chinese consumers


Using a cost-per-sale structure, Azoya is working with retailers and brands to penetrate the e-commerce Chinese consumer market.

Many fashion apparel brands and retailers have struggled with selling directly to consumers in China, said Don Zhao, cofounder and executive director of the Shenzhen-based company. The cross-border market, by its nature, is fraught with challenges — from financial and logistical to cultural and consumer behavioral, Zhao noted.

In response, Zhao and Alex Huang, cofounder and chief executive officer, created the company three years ago to serve as a one-stop, “turnkey” e-commerce solutions provider that serves as a bridge to the Chinese consumer for U.S., South American, Asian and European companies and brands.

Franklin Chu, managing director of the U.S. for the company, said Azoya works as a true and collaborative partner. Zhao added that Azoya is different than other marketplace providers, which “essentially sets up an e-commerce site and then relies on third-party vendors to do the rest.”

Azoya’s expansion in the market (the company now has over 35 global retail partners) comes as the Chinese consumer remains resilient and continues to evolve despite economic hiccups over the past few years. A recent report from McKinsey & Co. noted that Chinese shoppers continue to trade up from mass-produced products to premium ones. The firm said that “a rising proportion of Chinese consumers focus on a few brands, and some are becoming loyal to single brands.”

Don Zhao

Don Zhao 

Zhao and Chu told WWD that all aspects of cross-border e-commerce is managed by the company, which includes logistics, fulfillment and marketing. They specialize in creating localized site for brands. “We make cross-border e-commerce smoother,” Zhao said.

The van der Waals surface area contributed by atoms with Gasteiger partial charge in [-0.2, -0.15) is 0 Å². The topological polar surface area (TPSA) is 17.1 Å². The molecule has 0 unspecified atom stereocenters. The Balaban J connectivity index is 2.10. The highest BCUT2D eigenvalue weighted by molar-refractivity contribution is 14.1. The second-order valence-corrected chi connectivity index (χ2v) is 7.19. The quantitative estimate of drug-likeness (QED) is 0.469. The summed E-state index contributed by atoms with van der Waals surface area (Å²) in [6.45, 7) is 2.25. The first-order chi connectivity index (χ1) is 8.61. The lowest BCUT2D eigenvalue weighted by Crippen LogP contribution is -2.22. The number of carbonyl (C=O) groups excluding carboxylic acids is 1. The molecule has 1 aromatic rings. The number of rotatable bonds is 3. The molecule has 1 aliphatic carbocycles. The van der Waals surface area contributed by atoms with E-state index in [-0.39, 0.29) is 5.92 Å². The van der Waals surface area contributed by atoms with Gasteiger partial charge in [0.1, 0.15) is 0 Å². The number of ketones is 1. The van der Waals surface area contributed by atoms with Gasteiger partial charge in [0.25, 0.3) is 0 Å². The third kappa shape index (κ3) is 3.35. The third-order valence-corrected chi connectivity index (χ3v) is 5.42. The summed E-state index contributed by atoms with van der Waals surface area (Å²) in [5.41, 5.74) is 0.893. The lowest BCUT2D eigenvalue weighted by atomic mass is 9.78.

Under the hood is robust e-commerce cloud hosting and platform set up the company said, adding that warehousing, branding, customer service, supply chain finance and payment transactions settling is also part of the solution. The company also manages returns. And it serves as a consultant too.

Franklin Chu 

Setting up a Chinese site is done in four steps: First, a retailer or brand’s system is connected to Azoya’s system via an application program interface; Azoya then provides localized content and services; e-marketing is then done to build traffic, and then fulfillment of orders occurs, which includes localized payment, logistics and customer service.

Jim Buckle, chief operating officer of Feelunique, said in a testimonial that working with Azoya, “we are able to have a Chinese language version of our site, which meets the expectations of the Chinese consumer, supported by relevant local marketing. Importantly, we have a partner that understands the local market and the local customer in a way that we are unable to do from the U.K.”

For more business news from WWD, see:

Amazon, Wal-Mart and Apple Top List of Biggest E-commerce Retailers

Consumer Preferences Reshaping Retail Landscape

Study Shows Doing Business Globally Can Increase Payment Errors

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